Expert Witness: Francois Louw previews Lions series opener

Date published: July 21 2021 - James While

With a British & Irish Lions Test series against South Africa about to commence, the talking is over and it’s time for battle.

On Expert Witness this week to preview the match of the year is the great World Cup winning flanker, Francois Louw, offering us a wonderfully informed perspective from the Springbok side.

Winners

After two previous attempts in 2011 and 2015, Louw became a world champion in 2019 when South Africa disposed of England 32-12 in the Rugby World Cup Final. Louw was an integral part of that campaign, his versatility covering all three back-row positions and his grit and physicality earning him plaudits from the entire rugby community.

With 76 caps to his name and with 10 international tries to his credit, his knowledge of the Springbok set up is encyclopedic and his admiration of his former head coach, Rassie Erasmus, is clear for all to see.

“Rassie is an exceptional man,” he commented.

“Rarely do you find someone with such a razor sharp academic intellect, empathy and man management coupled with a phenomenal appreciation of the game. When Rassie took over the reins the team was in absolute turmoil and in 2016, had one of the worst runs I can remember before he joined us.

“When he joined us, he made it clear we were on a 24 month turnaround and he planned that journey intelligently and precisely. He had some massive challenges; a huge array of cultures and he basically made winning our common denominator. Rassie is first and foremost a people person – he gets the most out of humans and technicalities are second with him; as an inspirational speaker, he’s without peer but that doesn’t mean to say that he ignores tactics.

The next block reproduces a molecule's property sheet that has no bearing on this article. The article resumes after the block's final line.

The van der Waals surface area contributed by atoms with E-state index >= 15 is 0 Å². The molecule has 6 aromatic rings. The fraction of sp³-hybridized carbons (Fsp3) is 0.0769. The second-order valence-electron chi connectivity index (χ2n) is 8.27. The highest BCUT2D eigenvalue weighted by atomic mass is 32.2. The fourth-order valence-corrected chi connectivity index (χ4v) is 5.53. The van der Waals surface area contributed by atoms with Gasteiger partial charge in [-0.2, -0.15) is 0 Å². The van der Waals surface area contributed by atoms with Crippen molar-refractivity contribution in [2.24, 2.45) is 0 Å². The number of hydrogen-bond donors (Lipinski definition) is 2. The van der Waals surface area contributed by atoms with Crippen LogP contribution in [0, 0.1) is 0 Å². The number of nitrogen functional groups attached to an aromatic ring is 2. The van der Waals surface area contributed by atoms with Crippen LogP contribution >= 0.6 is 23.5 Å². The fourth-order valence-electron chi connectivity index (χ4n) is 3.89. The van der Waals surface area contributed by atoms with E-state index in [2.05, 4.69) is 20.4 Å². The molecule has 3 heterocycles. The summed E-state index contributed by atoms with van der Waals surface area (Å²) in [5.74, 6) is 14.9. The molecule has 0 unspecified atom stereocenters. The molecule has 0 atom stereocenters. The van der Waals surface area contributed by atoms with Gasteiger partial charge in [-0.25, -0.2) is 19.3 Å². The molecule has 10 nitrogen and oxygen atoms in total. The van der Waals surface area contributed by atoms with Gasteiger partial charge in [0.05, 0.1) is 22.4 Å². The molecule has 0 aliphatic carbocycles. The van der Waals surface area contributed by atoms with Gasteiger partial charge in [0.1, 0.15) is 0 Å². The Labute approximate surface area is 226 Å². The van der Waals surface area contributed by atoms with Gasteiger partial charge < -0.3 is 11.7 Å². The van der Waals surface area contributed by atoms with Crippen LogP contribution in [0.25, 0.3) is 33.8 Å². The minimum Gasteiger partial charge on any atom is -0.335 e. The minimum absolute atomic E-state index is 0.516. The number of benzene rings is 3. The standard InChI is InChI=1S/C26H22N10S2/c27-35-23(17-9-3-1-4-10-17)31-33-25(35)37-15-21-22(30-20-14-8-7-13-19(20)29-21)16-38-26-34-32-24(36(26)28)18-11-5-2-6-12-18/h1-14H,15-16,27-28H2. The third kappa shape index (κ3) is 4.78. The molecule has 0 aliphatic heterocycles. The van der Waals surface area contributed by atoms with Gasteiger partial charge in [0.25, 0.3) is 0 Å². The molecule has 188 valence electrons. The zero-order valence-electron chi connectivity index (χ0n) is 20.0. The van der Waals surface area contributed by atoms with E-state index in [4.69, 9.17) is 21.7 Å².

“He’s a keen student of the game – a man that eats and lives the sport. Players are encouraged to challenge him and he’s very approachable, but I can tell you from personal experience that you better be sure of your facts if you’re going to make those challenges!” Louw quipped.

“Rassie’s key message was that of strategic control of the game, something that I know will feature in this series. ‘Own the scoreboard’ was always a key message for us, something I am sure he and Jacques Nienaber will be drumming into the guys this week and beyond. With Jacques taking over the head coach role, Rassie stays alongside him – as you saw with SA ‘A’, he likes to be in the action, and I feel that their minds together will be fantastic for the Boks.”

Lions respect

“The SA ‘A’ game was an intense and physical encounter and to be honest, I was surprised how it panned out. The Boks had had a tough week with Covid warnings and so on and I really felt that the Lions created a lot of problems for us.

“I’m not sure they were over eager to show their hand, and I am pretty sure they were holding a few tricks back. However, they surely learned two things from that game – don’t kick to Cheslin Kolbe and don’t try and smash over the Bok line,” noted Louw.